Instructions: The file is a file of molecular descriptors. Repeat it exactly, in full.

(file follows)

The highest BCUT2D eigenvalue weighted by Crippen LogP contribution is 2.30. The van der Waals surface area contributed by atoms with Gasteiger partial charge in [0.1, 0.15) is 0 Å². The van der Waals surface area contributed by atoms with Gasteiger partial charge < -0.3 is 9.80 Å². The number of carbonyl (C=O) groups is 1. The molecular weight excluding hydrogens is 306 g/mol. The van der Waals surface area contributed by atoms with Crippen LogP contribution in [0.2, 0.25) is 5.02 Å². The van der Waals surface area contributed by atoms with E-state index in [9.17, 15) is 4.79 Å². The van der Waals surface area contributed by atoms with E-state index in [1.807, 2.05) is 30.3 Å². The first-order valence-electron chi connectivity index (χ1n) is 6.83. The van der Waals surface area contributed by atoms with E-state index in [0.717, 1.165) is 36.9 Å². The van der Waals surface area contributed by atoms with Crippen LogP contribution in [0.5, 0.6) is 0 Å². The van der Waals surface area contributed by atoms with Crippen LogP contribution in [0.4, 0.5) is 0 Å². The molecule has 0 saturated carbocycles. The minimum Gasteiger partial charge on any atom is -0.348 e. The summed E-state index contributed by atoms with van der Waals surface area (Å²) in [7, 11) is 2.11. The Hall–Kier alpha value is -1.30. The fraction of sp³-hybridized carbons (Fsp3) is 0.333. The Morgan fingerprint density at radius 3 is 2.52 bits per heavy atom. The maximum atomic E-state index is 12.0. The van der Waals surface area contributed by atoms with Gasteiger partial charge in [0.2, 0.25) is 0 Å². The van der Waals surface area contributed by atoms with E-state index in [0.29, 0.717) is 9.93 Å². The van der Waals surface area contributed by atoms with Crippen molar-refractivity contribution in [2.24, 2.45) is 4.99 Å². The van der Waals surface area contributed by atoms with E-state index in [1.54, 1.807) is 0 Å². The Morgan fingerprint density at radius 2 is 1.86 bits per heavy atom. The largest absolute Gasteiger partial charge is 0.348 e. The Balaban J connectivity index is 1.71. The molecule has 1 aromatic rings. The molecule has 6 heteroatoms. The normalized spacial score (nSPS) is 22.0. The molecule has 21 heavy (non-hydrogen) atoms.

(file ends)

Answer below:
The highest BCUT2D eigenvalue weighted by Crippen LogP contribution is 2.30. The van der Waals surface area contributed by atoms with Gasteiger partial charge in [0.1, 0.15) is 0 Å². The van der Waals surface area contributed by atoms with Gasteiger partial charge < -0.3 is 9.80 Å². The number of carbonyl (C=O) groups is 1. The molecular weight excluding hydrogens is 306 g/mol. The van der Waals surface area contributed by atoms with Crippen LogP contribution in [0.2, 0.25) is 5.02 Å². The van der Waals surface area contributed by atoms with E-state index in [9.17, 15) is 4.79 Å². The van der Waals surface area contributed by atoms with E-state index in [1.807, 2.05) is 30.3 Å². The first-order valence-electron chi connectivity index (χ1n) is 6.83. The van der Waals surface area contributed by atoms with E-state index in [0.717, 1.165) is 36.9 Å². The van der Waals surface area contributed by atoms with Crippen LogP contribution in [0.5, 0.6) is 0 Å². The van der Waals surface area contributed by atoms with Crippen LogP contribution in [0.4, 0.5) is 0 Å². The molecule has 0 saturated carbocycles. The minimum Gasteiger partial charge on any atom is -0.348 e. The summed E-state index contributed by atoms with van der Waals surface area (Å²) in [7, 11) is 2.11. The Hall–Kier alpha value is -1.30. The fraction of sp³-hybridized carbons (Fsp3) is 0.333. The Morgan fingerprint density at radius 3 is 2.52 bits per heavy atom. The maximum atomic E-state index is 12.0. The van der Waals surface area contributed by atoms with Gasteiger partial charge in [0.2, 0.25) is 0 Å². The van der Waals surface area contributed by atoms with E-state index in [0.29, 0.717) is 9.93 Å². The van der Waals surface area contributed by atoms with Crippen molar-refractivity contribution in [2.24, 2.45) is 4.99 Å². The van der Waals surface area contributed by atoms with E-state index in [1.54, 1.807) is 0 Å². The Morgan fingerprint density at radius 2 is 1.86 bits per heavy atom. The largest absolute Gasteiger partial charge is 0.348 e. The Balaban J connectivity index is 1.71. The molecule has 1 aromatic rings. The molecule has 6 heteroatoms. The normalized spacial score (nSPS) is 22.0. The molecule has 21 heavy (non-hydrogen) atoms.